I was pleased to see the guest column “Protect Maine’s youngest residents to ensure better future for us all” in the Feb. 6 Press Herald, focused on the need to ensure children’s safety and well-being while they are in child care.

As this op-ed points out, many of the child care bills currently before the Legislature not only threaten the quality of the programs our children need to succeed, they also threaten the safety of our youngest citizens. That’s a concern to those of us in law enforcement.

When over 70 percent of all Maine children under age 6 have one or both parents in the workforce, we should acknowledge that their families rely on child care providers to provide high-quality care for their kids while they work. We know that ages birth through 3 are the most critical years of brain development. As such, children need to be in learning environments that are best for their social, emotional and cognitive development.

Law enforcement leaders have gone on record in opposition to the removal or weakening of safety requirements and high standards of child care across Maine. We know that the damage that could be done during a child’s formative years by providers who lack proper training and oversight could have long-term effects on our kids.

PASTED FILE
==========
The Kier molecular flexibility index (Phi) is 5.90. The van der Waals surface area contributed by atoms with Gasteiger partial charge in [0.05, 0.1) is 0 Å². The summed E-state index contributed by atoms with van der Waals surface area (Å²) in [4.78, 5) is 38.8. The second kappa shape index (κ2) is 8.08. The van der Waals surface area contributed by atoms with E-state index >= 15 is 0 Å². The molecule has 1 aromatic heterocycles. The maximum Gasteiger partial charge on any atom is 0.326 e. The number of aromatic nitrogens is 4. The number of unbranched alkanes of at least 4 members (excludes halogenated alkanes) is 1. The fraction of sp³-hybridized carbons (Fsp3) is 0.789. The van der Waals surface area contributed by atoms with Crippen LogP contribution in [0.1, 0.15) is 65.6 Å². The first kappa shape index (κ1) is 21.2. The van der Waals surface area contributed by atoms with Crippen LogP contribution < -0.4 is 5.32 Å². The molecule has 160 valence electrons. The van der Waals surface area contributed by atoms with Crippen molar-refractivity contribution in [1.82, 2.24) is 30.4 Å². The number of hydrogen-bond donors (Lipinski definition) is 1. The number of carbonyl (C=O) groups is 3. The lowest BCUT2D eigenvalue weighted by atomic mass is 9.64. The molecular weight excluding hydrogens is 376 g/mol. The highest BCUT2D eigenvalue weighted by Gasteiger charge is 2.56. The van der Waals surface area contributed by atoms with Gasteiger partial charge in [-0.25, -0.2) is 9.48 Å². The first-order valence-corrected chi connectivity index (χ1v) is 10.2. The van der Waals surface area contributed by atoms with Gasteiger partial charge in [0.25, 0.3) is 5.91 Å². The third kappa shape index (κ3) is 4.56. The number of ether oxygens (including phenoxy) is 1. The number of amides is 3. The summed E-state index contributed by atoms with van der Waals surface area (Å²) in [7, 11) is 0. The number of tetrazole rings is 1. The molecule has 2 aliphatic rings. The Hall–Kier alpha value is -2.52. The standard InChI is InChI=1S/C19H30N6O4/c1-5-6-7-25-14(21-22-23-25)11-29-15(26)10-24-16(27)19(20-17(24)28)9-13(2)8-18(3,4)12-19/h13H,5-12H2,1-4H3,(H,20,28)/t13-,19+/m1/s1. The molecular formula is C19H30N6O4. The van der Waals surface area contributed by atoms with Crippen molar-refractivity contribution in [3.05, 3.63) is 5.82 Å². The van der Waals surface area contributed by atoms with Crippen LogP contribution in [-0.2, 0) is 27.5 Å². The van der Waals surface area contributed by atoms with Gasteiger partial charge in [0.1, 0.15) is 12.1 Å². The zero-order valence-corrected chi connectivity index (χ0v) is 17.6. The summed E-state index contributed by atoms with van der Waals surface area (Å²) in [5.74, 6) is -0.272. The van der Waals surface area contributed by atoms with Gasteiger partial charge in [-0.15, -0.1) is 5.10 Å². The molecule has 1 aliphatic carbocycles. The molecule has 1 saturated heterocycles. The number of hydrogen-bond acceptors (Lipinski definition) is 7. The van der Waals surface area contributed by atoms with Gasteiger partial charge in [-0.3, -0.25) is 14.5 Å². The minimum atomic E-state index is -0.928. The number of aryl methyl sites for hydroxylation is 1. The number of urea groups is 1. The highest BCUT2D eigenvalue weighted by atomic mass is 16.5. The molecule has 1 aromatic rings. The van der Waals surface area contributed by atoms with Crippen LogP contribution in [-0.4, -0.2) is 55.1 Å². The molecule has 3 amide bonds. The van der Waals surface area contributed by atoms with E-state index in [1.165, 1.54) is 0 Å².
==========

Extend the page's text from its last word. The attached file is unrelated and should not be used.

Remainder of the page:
Our legislators can vote to put kids in unsafe child care environments now, but my deputies and I will be the ones responding to those calls down the line. I can tell you right now – that’s a call a sheriff never wants to get.

As Cumberland County’s sheriff, I firmly believe that we should not pull back child care safety.

Kevin Joyce

Cumberland County sheriff


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